Friday, August 04, 2006

Meet the New Middle East

I'm already nostalgic for the relative stability of the Middle East before the U. S. invasion of Iraq. The status quo ante where the war on terrorism meant the war on bin Laden was bliss compared to what's emerging as a result of the American invasion of Iraq and Israeli invasion of Lebanon.

Iraq: Another 3,000 American troops have been moved into Baghdad to deal with the sectarian violence. But the earth has shifted under the feet of the occupying troops in Baghdad and the Shiite areas to the Southeast. Shiite militias have essentially taken control of Basra from the British and the fight between Shiite militias and Sunni insurgents has displaced the resistance against occupation as the main arena of conflict in Baghdad. The American occupation army is in danger of becoming irrelevant.

The general picture in Iraq is extremely grim from the perspective of American interests. As the statements from Prime Minister Maliki and the Mahdi Army demonstration in Sadr City indicate, Iraqi Shiites are lining up behind Hezbollah. There's also the extreme danger that Anbar province could become even more of a haven for global terrorism in the future now that the American grip on cities like Ramadi and Hit is slipping.

Iraq is increasingly beginning to look like an ungovernable country where one of the dominant factions is lining up with our enemies Iran and Hezbollah and another faction will be playing host to bin Laden wannabes.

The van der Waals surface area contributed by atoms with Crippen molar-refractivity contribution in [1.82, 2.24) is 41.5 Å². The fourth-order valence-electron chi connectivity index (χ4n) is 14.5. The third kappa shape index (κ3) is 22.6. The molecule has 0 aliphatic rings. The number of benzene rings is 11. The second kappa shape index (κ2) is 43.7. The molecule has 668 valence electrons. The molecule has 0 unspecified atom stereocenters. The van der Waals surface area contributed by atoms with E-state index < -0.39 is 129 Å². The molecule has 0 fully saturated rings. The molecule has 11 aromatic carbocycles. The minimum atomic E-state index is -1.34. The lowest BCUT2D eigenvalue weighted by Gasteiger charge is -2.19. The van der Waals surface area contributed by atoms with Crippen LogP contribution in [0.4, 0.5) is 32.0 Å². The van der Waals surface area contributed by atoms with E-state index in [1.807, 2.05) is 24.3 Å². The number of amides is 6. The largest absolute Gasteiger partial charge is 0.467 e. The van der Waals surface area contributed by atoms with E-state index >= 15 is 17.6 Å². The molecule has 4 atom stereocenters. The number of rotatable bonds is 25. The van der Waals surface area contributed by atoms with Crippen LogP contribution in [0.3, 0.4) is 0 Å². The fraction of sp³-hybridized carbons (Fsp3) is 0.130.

The reality of Lebanon is that Hezbollah is going to come out ahead as a result of the current conflict. The Israelis are not going to disarm Hezbollah, marginalize Hezbollah, or eviscerate Hezbollah. Instead, they're going to see a stronger, more confident, and probably better armed Hezbollah in the future.

What's happening in Lebanon is that the myth of Israeli invincibility is being shattered. The Israelis look indecisive. They thought that an intense air campaign would force the Lebanese government to dislodge Hezbollah in the South quickly. When that that didn't work, the Israelis were stuck. They didn't want to occupy Southern Lebanon again, but they didn't want to leave Southern Lebanon alone either. So the Israelis have been launching pinprick strikes into Hezbollah territory to take out Hezbollah infrastructure.

But Hezbollah has proven to be a much more formidable force than anyone anticipated and Israeli IDF has been taking its lumps in these operations. Following the lead of their Bush administration friends, the Israelis keep announcing success, but don't appear to have gained anything.

The final result is that the Israelis now look vulnerable and their enemies in the Palestinian territories certainly are taking notice. If the Israelis, Palestinians, and Hezbollah can't come to a workable settlement as a result of this round of fighting, the next round of armed conflict is going to be even worse.

Meet the new Middle East, even worse than the old Middle East.

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